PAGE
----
The advent of sub-prime lending began in the US during the early 1990s. As the mainstream lending market became increasingly competitive and saturated, lenders began to look to as-of-yet unexplored niche markets that would give them higher profit margins and a greater pool of customers. With US sub-prime lenders expanding into the UK, and because developments in the UK retail banking market tend to follow that of the US, the UK has since become a highly developed sub-prime lending market, with Canada and Australia going in the same direction as well.
Sup-prime lending is developing gradually in many Western European markets
Sub-prime lending is gradually gaining momentum in many Western European markets. Just as sub-prime lending in the UK followed the US, so Western Europe is slowly following the UK. Many countries have significantly deregulated their financial markets, which make a more competitive and sophisticated lending market possible. For example, Ireland is fast becoming a more competitive sub-prime lending market.
Yet most sub-prime lending markets remain small, and as such, pose opportunities to lenders looking to get involved. In fact, a number of lenders have set up operations, but Datamonitor expects many of these markets to become significantly bigger over the next decade.
Notwithstanding the current difficulties in the US sub-prime mortgage market, lenders remain interested in other opportunities in sub-prime lending markets around the world. Though bad sub-prime loans cut its 2006 second half profit in North America by 87%, HSBC still plans to increase lending to high-risk borrowers in Latin America. Moreover, UK lenders have so far not shied away from this sector; Nationwide recently announced that its subsidiary UCB Home Loans will be entering the UK sub-prime mortgage market.
Yet in order to be successful, lenders should study the US as an example of which mistakes not to make, such as easing lending criteria too much or going after market share. Indeed, lenders should always bear in mind that sub-prime lending is a more risky enterprise than mainstream lending, even in the midst of a favourable economic cycle.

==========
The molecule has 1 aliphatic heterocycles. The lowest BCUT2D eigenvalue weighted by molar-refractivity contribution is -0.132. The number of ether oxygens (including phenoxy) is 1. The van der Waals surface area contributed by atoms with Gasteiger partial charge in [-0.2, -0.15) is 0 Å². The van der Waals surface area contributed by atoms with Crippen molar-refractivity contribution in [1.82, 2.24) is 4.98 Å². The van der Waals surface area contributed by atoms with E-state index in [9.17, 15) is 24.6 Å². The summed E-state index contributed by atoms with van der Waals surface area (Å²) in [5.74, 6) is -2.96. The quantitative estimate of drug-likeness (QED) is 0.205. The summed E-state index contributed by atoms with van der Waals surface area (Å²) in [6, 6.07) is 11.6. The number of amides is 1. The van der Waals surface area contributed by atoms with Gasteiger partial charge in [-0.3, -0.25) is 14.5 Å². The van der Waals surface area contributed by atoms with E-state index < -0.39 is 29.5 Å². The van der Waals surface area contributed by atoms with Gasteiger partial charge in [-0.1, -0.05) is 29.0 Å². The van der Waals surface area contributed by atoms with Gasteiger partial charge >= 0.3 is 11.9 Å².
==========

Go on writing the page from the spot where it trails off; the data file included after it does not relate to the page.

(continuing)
The future holds significant potential
The development of sub-prime lending is linked to a competitive and often times a saturated mainstream lending market. Yet there are a number of other factors that also have to be weighed into the equation. A country needs to have a large enough sub-prime population, the right regulatory climate, enough information available by which lenders can make their risk decisions, as well as favorable distribution channels, among others.
Sub-prime lending is held back in Italy for example, because of its weak legal system (in that repossessions take years to complete) and its interest rates that are capped by the Government, which are often too low to allow for lenders to undertake the necessary risk involved in sub-prime lending. Meanwhile in Spain, these characteristics do not inhibit lenders.
Taking such characteristics into account, Datamonitor believes a number of countries in Western Europe pose particular potential to sub-prime lenders and are likely to see increasing competition within this sector over the next decade. For instance, Ireland is fast becoming a more competitive sub-prime lending market, with a number of lenders (and UK lenders) in the market, including CitiFinancial, HFC Bank, Start Mortgages (a subsidiary of UK group Kensington), and GE Money. Moreover, investment banks are entering the market, as well as the announcements that mainstream lenders IIB and Permanent TSB will also become involved. 'End Intelliext
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